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|Title:||Amorphous silica nanoparticles do not induce cytotoxicity, cell transformation or genotoxicity in Balb/3T3 mouse fibroblasts|
|Authors:||UBOLDI CHIARA; GIUDETTI GUIDO; BROGGI Francesca; GILLILAND Douglas; PONTI Jessica; ROSSI Francois|
|Citation:||MUTATION RESEARCH-GENETIC TOXICOLOGY AND ENVIRONMENTAL MUTAGENESIS vol. 745 no. 1-2 p. 11-20|
|Publisher:||ELSEVIER SCIENCE BV|
|Type:||Articles in periodicals and books|
|Abstract:||Although amorphous silica nanoparticles (aSiO2NPs) are believed to be non-toxic and are currently used in several industrial and biomedical applications including cosmetics, food additives and drug delivery systems, there is still no conclusive information on their cytotoxic, genotoxic and carcinogenic potential. For this reason, this work has investigated the effects of aSiO2NPs on Balb/3T3 mouse fibroblasts, focusing on cytotoxicity, cell transformation and genotoxicity. Results obtained using aSiO2NPs, with diameters between 15 nm and 300 nm and exposure times up to 72 h, have not shown any cytotoxic effect on Balb/3T3 cells as measured by the MTT test and the Colony Forming Efficiency (CFE) assay. Furthermore, aSiO2NPs have induced no morphological transformation in Balb/3T3 cells and have not resulted in genotoxicity, as shown by Cell Transformation Assay (CTA) and Micronucleus (MN) assay, respectively. To understand whether the absence of any toxic effect could result from a lack of internalization of the aSiO2NPs by Balb/3T3 cells, we have investigated the uptake and the intracellular distribution following exposure to 85 nm fluorescently-labelled aSiO2NPs. Using fluorescence microscopy, it was observed that fluorescent aSiO2NPs are internalized and located exclusively in the cytoplasmic region. In conclusion, we have demonstrated that although aSiO2NPs are internalized in vitro by Balb/3T3 mouse fibroblasts, they do not trigger any cytotoxic or genotoxic effect and do not induce morphological transformation, suggesting that they might be a useful component in industrial applications.|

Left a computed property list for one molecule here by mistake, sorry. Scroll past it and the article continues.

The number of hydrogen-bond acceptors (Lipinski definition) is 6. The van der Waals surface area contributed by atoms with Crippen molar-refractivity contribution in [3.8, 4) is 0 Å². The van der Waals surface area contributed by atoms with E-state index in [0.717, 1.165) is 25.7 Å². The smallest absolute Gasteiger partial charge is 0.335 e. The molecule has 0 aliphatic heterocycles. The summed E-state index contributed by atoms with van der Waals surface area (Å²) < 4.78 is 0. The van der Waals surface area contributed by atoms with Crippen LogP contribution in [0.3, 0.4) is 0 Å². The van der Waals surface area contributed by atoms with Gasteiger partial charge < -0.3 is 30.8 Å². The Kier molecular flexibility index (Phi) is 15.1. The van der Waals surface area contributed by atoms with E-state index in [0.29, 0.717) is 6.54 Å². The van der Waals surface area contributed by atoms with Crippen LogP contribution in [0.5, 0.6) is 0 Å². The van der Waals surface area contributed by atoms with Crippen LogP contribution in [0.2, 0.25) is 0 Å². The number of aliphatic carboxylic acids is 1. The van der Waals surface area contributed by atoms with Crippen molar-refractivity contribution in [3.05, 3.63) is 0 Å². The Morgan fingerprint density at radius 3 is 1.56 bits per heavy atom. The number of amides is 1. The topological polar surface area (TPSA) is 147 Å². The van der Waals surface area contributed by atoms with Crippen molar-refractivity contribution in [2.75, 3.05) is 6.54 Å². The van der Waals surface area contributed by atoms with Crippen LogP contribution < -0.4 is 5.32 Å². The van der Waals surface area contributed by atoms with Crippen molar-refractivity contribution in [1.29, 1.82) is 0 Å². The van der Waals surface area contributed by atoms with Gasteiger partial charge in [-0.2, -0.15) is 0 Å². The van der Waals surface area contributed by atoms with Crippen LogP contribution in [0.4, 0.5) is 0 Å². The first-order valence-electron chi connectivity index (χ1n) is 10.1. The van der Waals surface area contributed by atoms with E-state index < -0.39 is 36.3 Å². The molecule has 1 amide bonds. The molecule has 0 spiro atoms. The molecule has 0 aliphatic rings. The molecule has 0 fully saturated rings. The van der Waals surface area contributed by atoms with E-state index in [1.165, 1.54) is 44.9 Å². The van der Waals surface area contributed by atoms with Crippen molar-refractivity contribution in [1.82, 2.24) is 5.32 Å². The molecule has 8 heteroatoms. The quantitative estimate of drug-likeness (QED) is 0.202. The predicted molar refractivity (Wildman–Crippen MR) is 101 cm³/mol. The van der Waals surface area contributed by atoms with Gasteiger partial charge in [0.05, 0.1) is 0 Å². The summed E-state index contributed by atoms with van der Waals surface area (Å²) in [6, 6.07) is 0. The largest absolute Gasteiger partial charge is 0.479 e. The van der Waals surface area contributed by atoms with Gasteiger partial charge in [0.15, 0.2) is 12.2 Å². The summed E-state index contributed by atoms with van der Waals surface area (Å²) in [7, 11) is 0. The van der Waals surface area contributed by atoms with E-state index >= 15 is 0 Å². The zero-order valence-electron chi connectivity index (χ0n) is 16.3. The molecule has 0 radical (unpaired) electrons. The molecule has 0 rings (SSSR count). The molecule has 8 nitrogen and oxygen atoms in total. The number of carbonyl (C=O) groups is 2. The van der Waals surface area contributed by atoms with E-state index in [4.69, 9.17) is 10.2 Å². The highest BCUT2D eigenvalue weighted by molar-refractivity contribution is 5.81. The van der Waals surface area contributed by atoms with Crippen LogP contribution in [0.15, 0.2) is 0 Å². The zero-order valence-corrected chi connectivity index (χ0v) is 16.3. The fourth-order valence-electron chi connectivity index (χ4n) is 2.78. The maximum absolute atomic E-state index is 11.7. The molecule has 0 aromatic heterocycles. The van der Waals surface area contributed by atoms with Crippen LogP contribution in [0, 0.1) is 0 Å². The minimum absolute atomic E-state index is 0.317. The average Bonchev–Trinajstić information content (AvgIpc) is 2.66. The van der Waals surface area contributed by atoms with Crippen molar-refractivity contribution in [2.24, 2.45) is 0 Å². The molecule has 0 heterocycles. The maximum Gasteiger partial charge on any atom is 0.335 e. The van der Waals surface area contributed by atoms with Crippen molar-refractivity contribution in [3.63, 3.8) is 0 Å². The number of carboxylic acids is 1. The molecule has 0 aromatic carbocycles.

|JRC Institute:||Institute for Health and Consumer Protection Historical Collection|
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